Two suicide bombers and gunmen attacked crowds of Afghans flocking to Kabul's airport Thursday, trying to escape from the Taliban.
At least 60 Afghans and 13 U.S. troops were killed.
U.S. officials initially said 11 Marines and one Navy medic were among those who died. Another service member died hours later.
Another 18 service members were wounded and officials warned the toll could grow.
More than 140 Afghans were wounded, an Afghan official said.
US officials say an ISIS terrorist detonated a suicide vest at one of the airport gates while another opened fire. Then a second bomb went off outside a hotel about 300 yards away.
The first blast happened at what is known as the Abbey gate, where American citizens would line up to board evacuation flights.
The victims were standing outside the gate in a sewage canal when the explosion occurred.
Phone video of the blast aftermath showed piles of dead bodies.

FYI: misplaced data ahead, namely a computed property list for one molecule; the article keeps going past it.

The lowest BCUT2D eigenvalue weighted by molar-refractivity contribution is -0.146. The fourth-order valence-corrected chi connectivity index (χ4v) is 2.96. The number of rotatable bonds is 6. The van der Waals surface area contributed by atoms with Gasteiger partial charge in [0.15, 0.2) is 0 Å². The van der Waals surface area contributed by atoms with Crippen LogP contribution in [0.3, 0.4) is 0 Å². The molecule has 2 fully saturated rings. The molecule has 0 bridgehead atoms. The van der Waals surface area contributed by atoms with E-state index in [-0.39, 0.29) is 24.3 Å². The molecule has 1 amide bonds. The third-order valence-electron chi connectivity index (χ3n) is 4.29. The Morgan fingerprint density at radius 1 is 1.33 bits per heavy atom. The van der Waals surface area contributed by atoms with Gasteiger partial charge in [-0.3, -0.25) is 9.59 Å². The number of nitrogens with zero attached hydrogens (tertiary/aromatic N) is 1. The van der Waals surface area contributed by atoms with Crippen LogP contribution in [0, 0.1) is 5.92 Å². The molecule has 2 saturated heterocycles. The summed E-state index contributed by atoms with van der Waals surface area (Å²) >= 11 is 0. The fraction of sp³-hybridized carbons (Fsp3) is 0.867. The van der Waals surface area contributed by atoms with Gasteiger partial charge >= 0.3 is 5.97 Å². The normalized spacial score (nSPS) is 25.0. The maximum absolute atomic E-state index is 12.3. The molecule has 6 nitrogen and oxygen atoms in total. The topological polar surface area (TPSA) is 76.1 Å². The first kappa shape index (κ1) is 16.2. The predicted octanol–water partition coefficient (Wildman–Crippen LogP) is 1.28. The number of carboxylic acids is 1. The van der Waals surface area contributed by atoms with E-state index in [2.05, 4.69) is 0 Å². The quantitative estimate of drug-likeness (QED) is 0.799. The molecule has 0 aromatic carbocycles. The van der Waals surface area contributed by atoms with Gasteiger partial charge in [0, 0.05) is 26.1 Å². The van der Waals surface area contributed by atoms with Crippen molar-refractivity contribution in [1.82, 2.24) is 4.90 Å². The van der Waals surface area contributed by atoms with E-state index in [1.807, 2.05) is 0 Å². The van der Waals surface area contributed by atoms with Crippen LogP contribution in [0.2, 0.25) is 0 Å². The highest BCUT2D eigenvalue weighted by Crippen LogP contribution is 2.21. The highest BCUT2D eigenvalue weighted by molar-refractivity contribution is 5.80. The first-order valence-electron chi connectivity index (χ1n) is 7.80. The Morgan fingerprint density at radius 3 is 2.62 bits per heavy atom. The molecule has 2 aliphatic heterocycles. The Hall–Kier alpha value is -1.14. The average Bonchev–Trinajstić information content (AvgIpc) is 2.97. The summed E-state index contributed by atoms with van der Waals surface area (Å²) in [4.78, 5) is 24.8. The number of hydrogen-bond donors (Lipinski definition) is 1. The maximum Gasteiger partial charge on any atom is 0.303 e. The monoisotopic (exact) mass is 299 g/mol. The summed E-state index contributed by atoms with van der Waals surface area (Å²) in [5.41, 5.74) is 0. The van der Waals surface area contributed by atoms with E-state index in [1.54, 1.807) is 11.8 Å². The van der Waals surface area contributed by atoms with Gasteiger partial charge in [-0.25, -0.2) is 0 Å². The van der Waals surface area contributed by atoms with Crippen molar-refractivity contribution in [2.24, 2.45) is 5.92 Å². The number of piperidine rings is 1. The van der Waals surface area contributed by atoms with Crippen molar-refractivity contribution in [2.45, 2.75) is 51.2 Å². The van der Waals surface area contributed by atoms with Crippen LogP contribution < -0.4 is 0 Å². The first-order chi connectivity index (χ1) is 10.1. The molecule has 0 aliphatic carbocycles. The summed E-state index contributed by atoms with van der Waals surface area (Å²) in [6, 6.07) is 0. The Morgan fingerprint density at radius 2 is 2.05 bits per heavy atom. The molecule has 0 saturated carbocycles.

Pentagon spokesman John Kirby tweeted "We can confirm that a number of US service members were killed in today's complex attack at Kabul airport. A number of others are being treated for wounds."
The Taliban have condemned the attack, saying it occurred in an area controlled by U.S. forces.
ISIS terrorism has been expected after large numbers of ISIS fighters were believed to have been freed from prisons during the Taliban's rapid advance.
The U.S. embassy in Kabul, which had an advanced word of a possible terrorist attack, warned Americans Wednesday to leave the airport gate "immediately" and to be aware of their surroundings, especially in large crowds.
Ross Wilson, acting U.S. ambassador to Afghanistan had warned, "Being part of these huge crowds that remain around the gates and entrances to the airport is dangerous. We're obviously concerned about our own people as well."
Wilson says Americans will be evacuated on an "individualized basis."
Secretary of State Antony Blinken says as many as 1,500 American citizens could still be in Afghanistan and insists those who want to leave will be able to.
"There is no deadline on our work to help any remaining American citizens who decide they want to leave to do so, along with the many Afghans who have stood by us over these many years," Blinken said.
But it's unclear how Americans or their Afghan allies will be evacuated after U.S. forces leave in less than a week.
And thousands of Afghans who helped the U.S. are now facing that grim reality that they could be left behind.